The purpose of the Seattle University Project on Family Homelessness is to engage the public in ending family homelessness.  Most people know us because of the Journalism Fellowships on Family Homelessness, which was our first initiative four years ago.

We’ve been up to a lot since then.

Want to learn more? Visit About Us, or link to our blog to see our most up-to-date news. Or, like us on Facebook.

Our biggest projects in early 2015 are:

We hope you’ll find some fresh ideas for how you can work with us to make homelessness among families rare, brief and not repeated.

Thank you for visiting us.

Recent Posts

A Night of Optimism About Homelessness — All Home’s “Engage-Raiser”


Erin with frame snip

Our partner Erin Murphy of Housing Development Consortium inspired this “Polaroid frame” designed for maximum photo sharing, complete with logo and hashtag #allhomeoptimism.

More than 200 energized community members gathered at the new Optimism Brewing Co. on Seattle’s Capitol Hill neighborhood Tuesday night, Nov. 17, for “All Home @ Optimism.”

The purpose of the evening — an “engage-raiser” for All Home — was to encourage residents, businesses, faith communities and more to get engaged and respond to the emergency of homelessness.

Guests sampled new brews and saw the debut of a beautiful new video by Hullabaloo about the way that everyday people in our region have used their creativity and caring to respond to the crisis.


We also heard from Seattle Mayor Ed Murray and King County Executive Dow Constantine, who urged us to keep up the pressure on local officials and advocate for more solutions to homelessness. Further inspiring us were the remarks by Rebekah Bastian of Zillow, Rex Hohlbein of Facing Homelessness and our former team member Graham Pruss of the new app WeCount.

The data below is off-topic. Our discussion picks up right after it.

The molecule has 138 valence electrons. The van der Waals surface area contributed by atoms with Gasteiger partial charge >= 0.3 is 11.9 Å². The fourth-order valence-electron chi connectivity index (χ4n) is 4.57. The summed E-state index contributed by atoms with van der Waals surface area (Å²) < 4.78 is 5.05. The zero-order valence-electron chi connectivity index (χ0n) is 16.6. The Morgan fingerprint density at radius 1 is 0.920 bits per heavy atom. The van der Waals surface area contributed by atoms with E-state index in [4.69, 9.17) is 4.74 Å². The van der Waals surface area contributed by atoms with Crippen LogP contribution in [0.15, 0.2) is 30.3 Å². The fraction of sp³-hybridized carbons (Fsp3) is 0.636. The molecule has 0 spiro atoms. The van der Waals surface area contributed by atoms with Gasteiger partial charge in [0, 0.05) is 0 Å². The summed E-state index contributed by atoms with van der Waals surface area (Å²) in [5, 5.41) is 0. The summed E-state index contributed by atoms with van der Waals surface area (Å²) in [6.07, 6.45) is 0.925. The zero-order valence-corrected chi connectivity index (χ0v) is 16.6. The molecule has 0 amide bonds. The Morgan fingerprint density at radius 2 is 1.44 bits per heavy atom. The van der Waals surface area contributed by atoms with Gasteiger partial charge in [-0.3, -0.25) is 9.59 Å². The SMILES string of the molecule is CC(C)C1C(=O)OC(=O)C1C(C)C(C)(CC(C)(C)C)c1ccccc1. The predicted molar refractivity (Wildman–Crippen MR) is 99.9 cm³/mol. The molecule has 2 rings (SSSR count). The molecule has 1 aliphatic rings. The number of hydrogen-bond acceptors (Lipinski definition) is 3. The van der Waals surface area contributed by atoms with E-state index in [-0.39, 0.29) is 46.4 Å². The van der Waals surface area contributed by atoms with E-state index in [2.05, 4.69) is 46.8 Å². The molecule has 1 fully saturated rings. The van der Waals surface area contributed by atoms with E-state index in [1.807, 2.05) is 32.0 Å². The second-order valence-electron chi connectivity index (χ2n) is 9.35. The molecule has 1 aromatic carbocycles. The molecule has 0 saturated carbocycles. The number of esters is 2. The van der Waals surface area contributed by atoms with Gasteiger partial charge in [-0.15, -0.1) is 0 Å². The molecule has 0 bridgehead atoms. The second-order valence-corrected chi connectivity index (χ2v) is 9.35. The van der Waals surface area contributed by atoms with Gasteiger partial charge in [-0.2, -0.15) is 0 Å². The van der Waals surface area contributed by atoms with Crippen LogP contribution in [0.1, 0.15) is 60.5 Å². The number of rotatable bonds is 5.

Josh and Kim

The prize for  Twitter VIP who’s not already tweeting about homelessness  as part of his day job goes to Josh Holland of Shiba Inu Studio, here with his guest Ngan Kim Nguyen.

Our project was pleased to participate by helping coordinate the action stations, where guests could learn how to “Speak Up,” “Share Your Time” and “Rent, Build or Hire,” as well as share their “Bright Ideas.” Our project assistants Lindsey Habenicht and Tiana Quitugua were there to help with registration and social media.

Lindsey also tried an epic surreptitious selfie with  Mayor Murray, and it evolved into this lovely group shot.

Tiana tweet with mayor photo

Seattle U alum and our project assistant Tiana Quitugua; Hannah Hunthausen of our “sister project” at Seattle University School of Theology and Ministry; Seattle Mayor Ed Murray; and SU senior Lindsey Habenicht, our project assistant.

Check out Lindsey’s report about the evening via Storify. We love Storify! If you tweeted about the evening, chances are you’re already part of this story. If you’re not, visit All Home to find out how you can join this caring community.

For more about the evening, read this Firesteel post and as always, follow them on Twitter and Facebook!


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  3. Talking Homelessness with Center for Women and Democracy, Sept. 17 Leave a reply
  4. Invisible Families — Five Years After the Landmark Seattle Times Series on Family Homelessness 1 Reply
  5. Forging New Partnerships in Family Homelessness and Health Leave a reply
  6. Wired for Empathy: Why We Can’t Resist Good Narrative Leave a reply
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  8. Trauma-Informed Care, StoryCorps, and Host Homes for Youth: Some Highlights From WLIHA’s Conference on Ending Homelessness Leave a reply
  9. Can Social Media End Homelessness? A Look at New Research 1 Reply